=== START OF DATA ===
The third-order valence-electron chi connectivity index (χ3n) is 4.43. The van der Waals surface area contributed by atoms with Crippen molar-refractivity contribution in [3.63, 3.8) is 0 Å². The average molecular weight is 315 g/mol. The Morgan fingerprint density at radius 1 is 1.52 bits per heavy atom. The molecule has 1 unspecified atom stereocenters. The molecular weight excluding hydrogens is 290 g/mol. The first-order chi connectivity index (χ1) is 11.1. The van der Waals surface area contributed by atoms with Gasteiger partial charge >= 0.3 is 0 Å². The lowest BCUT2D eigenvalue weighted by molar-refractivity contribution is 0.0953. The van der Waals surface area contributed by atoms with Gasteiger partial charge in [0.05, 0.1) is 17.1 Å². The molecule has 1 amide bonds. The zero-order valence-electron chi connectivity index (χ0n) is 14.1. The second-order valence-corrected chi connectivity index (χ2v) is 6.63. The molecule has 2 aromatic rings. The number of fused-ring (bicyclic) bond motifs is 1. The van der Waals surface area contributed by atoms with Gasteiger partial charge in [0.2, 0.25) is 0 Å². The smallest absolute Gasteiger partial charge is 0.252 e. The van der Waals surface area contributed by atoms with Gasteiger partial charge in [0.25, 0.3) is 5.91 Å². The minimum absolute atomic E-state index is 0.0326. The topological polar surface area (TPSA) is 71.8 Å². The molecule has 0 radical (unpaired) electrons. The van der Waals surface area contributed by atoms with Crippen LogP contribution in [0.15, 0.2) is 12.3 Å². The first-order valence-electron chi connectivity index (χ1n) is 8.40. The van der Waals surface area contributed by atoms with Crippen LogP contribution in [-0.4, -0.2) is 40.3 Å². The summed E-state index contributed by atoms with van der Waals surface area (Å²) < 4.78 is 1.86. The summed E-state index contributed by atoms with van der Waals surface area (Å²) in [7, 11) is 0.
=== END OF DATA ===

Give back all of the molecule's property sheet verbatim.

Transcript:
The third-order valence-electron chi connectivity index (χ3n) is 4.43. The van der Waals surface area contributed by atoms with Crippen molar-refractivity contribution in [3.63, 3.8) is 0 Å². The average molecular weight is 315 g/mol. The Morgan fingerprint density at radius 1 is 1.52 bits per heavy atom. The molecule has 1 unspecified atom stereocenters. The molecular weight excluding hydrogens is 290 g/mol. The first-order chi connectivity index (χ1) is 11.1. The van der Waals surface area contributed by atoms with Gasteiger partial charge >= 0.3 is 0 Å². The lowest BCUT2D eigenvalue weighted by molar-refractivity contribution is 0.0953. The van der Waals surface area contributed by atoms with Gasteiger partial charge in [0.05, 0.1) is 17.1 Å². The molecule has 1 amide bonds. The zero-order valence-electron chi connectivity index (χ0n) is 14.1. The second-order valence-corrected chi connectivity index (χ2v) is 6.63. The molecule has 2 aromatic rings. The number of fused-ring (bicyclic) bond motifs is 1. The van der Waals surface area contributed by atoms with Gasteiger partial charge in [0.2, 0.25) is 0 Å². The smallest absolute Gasteiger partial charge is 0.252 e. The van der Waals surface area contributed by atoms with Gasteiger partial charge in [0.25, 0.3) is 5.91 Å². The minimum absolute atomic E-state index is 0.0326. The topological polar surface area (TPSA) is 71.8 Å². The molecule has 0 radical (unpaired) electrons. The van der Waals surface area contributed by atoms with Crippen LogP contribution in [0.15, 0.2) is 12.3 Å². The first-order valence-electron chi connectivity index (χ1n) is 8.40. The van der Waals surface area contributed by atoms with Crippen LogP contribution in [-0.4, -0.2) is 40.3 Å². The summed E-state index contributed by atoms with van der Waals surface area (Å²) < 4.78 is 1.86. The summed E-state index contributed by atoms with van der Waals surface area (Å²) in [7, 11) is 0.